Some claim that this will make the area a wealthy ghetto.... And why should people in need of additional care in their older age not release equity by selling their existing home (and in doing so free up new homes for younger families) and staying in the local area with friends, relatives and amenities they already know?
A Community bid is a realistic option
A: We are aware of the plans put forward by some members of the public – led by the Friends of Udney Park Playing Fields (FUPPF). However, there are some fundamental reasons why we don’t believe their plans are viable or for the benefit of the whole community:
1. They do not own the 12.74 acre site.
2. They have no agreement with the current land owners to obtain any or all of the land.
3. They have no working relationship or funding in place with the current land owners.
4. Their plans for the site shows the majority is for sporting use and therefore fails to deliver a genuine community facility or open space for everyone to use and enjoy.
5. And as stated before, how will any bid and operational costs be funded or the site maintained?
Q: Are The Sports Facilities Fully Funded ?
A: Quantum is committed under the section 106 to deliver the community facilities before it can occupy the rest of the development. It would not be rational for them to hold up the community facilities because funding was short. They will seek grants to be sure, that’s only sensible, but the lack of grant funding cannot stop them delivering.
Q: I thought this site was public property or was certainly open to the public to use?
No. This land is privately owned and always has been. There has been some misunderstanding about this and we would like to clarify that it has never had any public facilities, nor has it ever been used for publicly accessible sports or open space. We, as a community are not losing any sports fields or open space we never had access to – we are gaining 9.5 acres of land for our own community use and it is free!
Q: Is the Public Open Space really needed?
Yes. The site sits immediately adjacent to an area recognised by LBRuT Local Authority as lacking in public open space. Our own consultation over the last year has highlighted local people’s enthusiasm for the majority of this land to go from private ownership into public open space for everyone to have access to.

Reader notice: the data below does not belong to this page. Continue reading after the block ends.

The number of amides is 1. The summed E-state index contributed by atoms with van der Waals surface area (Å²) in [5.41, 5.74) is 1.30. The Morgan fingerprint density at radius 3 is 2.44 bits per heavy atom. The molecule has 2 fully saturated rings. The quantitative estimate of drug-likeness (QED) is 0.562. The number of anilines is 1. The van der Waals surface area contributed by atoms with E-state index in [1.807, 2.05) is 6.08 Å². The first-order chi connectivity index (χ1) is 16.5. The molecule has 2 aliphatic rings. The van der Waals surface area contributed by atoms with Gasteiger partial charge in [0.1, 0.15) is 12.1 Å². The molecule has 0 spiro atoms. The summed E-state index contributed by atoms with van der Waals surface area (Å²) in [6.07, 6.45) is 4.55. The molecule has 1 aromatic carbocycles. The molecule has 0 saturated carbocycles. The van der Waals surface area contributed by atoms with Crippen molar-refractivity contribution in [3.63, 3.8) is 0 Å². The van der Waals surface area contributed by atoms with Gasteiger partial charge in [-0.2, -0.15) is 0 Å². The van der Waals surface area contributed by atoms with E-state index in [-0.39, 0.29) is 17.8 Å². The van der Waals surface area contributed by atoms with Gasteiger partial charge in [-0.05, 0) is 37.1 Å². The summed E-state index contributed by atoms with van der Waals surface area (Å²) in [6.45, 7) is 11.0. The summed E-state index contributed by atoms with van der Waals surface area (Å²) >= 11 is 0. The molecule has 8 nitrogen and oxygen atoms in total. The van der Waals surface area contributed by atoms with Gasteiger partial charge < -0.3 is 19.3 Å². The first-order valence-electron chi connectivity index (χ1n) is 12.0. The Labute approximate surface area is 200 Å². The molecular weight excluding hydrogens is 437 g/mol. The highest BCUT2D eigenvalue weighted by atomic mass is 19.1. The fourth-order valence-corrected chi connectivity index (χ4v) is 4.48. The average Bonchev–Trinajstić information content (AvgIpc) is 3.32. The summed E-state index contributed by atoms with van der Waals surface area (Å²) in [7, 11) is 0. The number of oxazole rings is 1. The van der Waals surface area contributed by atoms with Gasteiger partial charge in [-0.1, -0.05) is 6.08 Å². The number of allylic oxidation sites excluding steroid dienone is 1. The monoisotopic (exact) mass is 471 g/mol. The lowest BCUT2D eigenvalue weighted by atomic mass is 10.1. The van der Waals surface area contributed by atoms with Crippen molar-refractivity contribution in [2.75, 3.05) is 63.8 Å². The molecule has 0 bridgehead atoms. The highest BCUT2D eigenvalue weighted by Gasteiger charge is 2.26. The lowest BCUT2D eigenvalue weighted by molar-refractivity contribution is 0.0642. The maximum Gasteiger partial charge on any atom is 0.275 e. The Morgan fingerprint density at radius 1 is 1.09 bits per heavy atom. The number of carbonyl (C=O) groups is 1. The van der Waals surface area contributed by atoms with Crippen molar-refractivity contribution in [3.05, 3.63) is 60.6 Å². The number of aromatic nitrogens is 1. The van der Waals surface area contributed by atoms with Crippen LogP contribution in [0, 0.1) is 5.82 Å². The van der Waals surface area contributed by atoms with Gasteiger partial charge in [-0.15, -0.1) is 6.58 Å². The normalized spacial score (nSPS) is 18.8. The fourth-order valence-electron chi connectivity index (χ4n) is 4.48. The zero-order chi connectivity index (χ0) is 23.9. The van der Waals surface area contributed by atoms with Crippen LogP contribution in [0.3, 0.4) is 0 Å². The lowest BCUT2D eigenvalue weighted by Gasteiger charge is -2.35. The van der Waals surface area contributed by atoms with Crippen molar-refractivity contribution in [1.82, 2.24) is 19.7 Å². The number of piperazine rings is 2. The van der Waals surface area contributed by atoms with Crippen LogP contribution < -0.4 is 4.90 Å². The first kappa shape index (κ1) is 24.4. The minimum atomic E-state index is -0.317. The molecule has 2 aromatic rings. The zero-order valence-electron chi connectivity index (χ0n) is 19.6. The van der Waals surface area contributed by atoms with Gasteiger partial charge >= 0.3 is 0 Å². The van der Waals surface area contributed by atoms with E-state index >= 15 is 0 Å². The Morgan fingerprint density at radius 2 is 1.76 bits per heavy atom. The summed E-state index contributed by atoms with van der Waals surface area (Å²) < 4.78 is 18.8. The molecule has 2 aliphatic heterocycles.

Q: Will the new facilities be funded by local taxpayers and the Council?
No. The facilities will be built by Quantum at their own expense. Upon completion we will own, run and manage the facilities on behalf of the community, at no cost to the council or taxpayers. We plan to employ local people to help run the facilities.
Q: I’ve read about a ‘Charitable Trust’ that wants to run the site – is that you?
No. This is not us. We are aware of the plans put forward by this Trust – led by the Friends of Udney Park Playing Fields (FUPPF). However, there are some fundamental reasons why we don’t believe their plans are viable or to the benefit of the whole community:
Q: How will the TCSG CIC be managed?
The existing management structure of the TCSG CIC is a Board of 7 experienced directors who are facilitating the fair and broad representation of the community including clubs, residents and associations. Additionally, an Advisory Group has been formed to create a management body for the CIC that is fully representative of the local community. The CIC Board and administrative staff will manage the day-to-day activity of the site and it will be run and managed by qualified staff, employed by and under the direction
of the TCSG CIC.
Q: Why have you only got 2 pitches?
We have 2 full sized pitches. One is a 3G artificial pitch (there is an under provision of artificial pitches in the Borough). This pitch can be used for multiple sports including football, rugby and hockey and can be used far more regularly than traditional grass pitches which have limited hours of use and require far more maintenance and rest periods. The other is a full sized grass pitch for both rugby and football. We are also building a MUGA which again has multiple uses and is not dependent on the weather. This can be used for tennis, netball and basketball etc.
Q: What else apart from your facilities is planned for the remainder of the site?
The proposals for the remaining 3 acres are to build:
Q: How will you make the facilities commercially viable?
We have been working for several months to ensure that we have a robust business plan in place for the running of the facilities. This has involved a detailed examination of all the costs involved in developing, maintaining and running the range of facilities that we want to offer. We researched different options and approaches, to make sure that the facilities will pay for themselves, and that they will be financially sustainable in the long term.
Q: When will this be built and ready for the community to use?
This is a hard question to answer as we need to gain planning permission before any building can commence. We have submitted our planning application to LBRuT and we hope to have a decision from the Council in the early summer. If we are successful with our application we anticipate the facilities could be open to the public at the end of 2021/early 2022.